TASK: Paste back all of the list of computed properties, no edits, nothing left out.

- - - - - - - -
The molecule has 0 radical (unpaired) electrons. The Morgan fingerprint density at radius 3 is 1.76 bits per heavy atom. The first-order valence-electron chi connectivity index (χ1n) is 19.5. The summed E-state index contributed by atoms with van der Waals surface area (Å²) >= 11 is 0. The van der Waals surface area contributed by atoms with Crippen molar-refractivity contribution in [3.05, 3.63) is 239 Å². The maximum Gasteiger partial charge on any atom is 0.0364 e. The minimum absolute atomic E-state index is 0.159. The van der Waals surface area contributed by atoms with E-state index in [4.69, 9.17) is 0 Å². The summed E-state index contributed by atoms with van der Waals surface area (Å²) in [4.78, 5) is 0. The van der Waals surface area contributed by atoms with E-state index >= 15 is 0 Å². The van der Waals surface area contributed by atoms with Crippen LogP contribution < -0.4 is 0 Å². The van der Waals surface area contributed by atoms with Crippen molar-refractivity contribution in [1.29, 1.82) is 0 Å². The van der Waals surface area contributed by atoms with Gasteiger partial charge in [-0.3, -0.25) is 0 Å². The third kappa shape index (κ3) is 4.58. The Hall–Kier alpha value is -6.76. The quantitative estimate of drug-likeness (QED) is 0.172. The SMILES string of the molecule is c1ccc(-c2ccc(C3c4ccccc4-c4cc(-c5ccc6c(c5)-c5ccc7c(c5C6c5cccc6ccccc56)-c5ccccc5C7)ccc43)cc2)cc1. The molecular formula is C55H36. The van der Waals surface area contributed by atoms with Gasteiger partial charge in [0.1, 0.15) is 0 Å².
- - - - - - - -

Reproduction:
The molecule has 0 radical (unpaired) electrons. The Morgan fingerprint density at radius 3 is 1.76 bits per heavy atom. The first-order valence-electron chi connectivity index (χ1n) is 19.5. The summed E-state index contributed by atoms with van der Waals surface area (Å²) >= 11 is 0. The van der Waals surface area contributed by atoms with Crippen molar-refractivity contribution in [3.05, 3.63) is 239 Å². The maximum Gasteiger partial charge on any atom is 0.0364 e. The minimum absolute atomic E-state index is 0.159. The van der Waals surface area contributed by atoms with E-state index in [4.69, 9.17) is 0 Å². The summed E-state index contributed by atoms with van der Waals surface area (Å²) in [4.78, 5) is 0. The van der Waals surface area contributed by atoms with E-state index >= 15 is 0 Å². The van der Waals surface area contributed by atoms with Crippen LogP contribution < -0.4 is 0 Å². The van der Waals surface area contributed by atoms with Crippen molar-refractivity contribution in [1.29, 1.82) is 0 Å². The van der Waals surface area contributed by atoms with Gasteiger partial charge in [-0.3, -0.25) is 0 Å². The third kappa shape index (κ3) is 4.58. The Hall–Kier alpha value is -6.76. The quantitative estimate of drug-likeness (QED) is 0.172. The SMILES string of the molecule is c1ccc(-c2ccc(C3c4ccccc4-c4cc(-c5ccc6c(c5)-c5ccc7c(c5C6c5cccc6ccccc56)-c5ccccc5C7)ccc43)cc2)cc1. The molecular formula is C55H36. The van der Waals surface area contributed by atoms with Gasteiger partial charge in [0.1, 0.15) is 0 Å².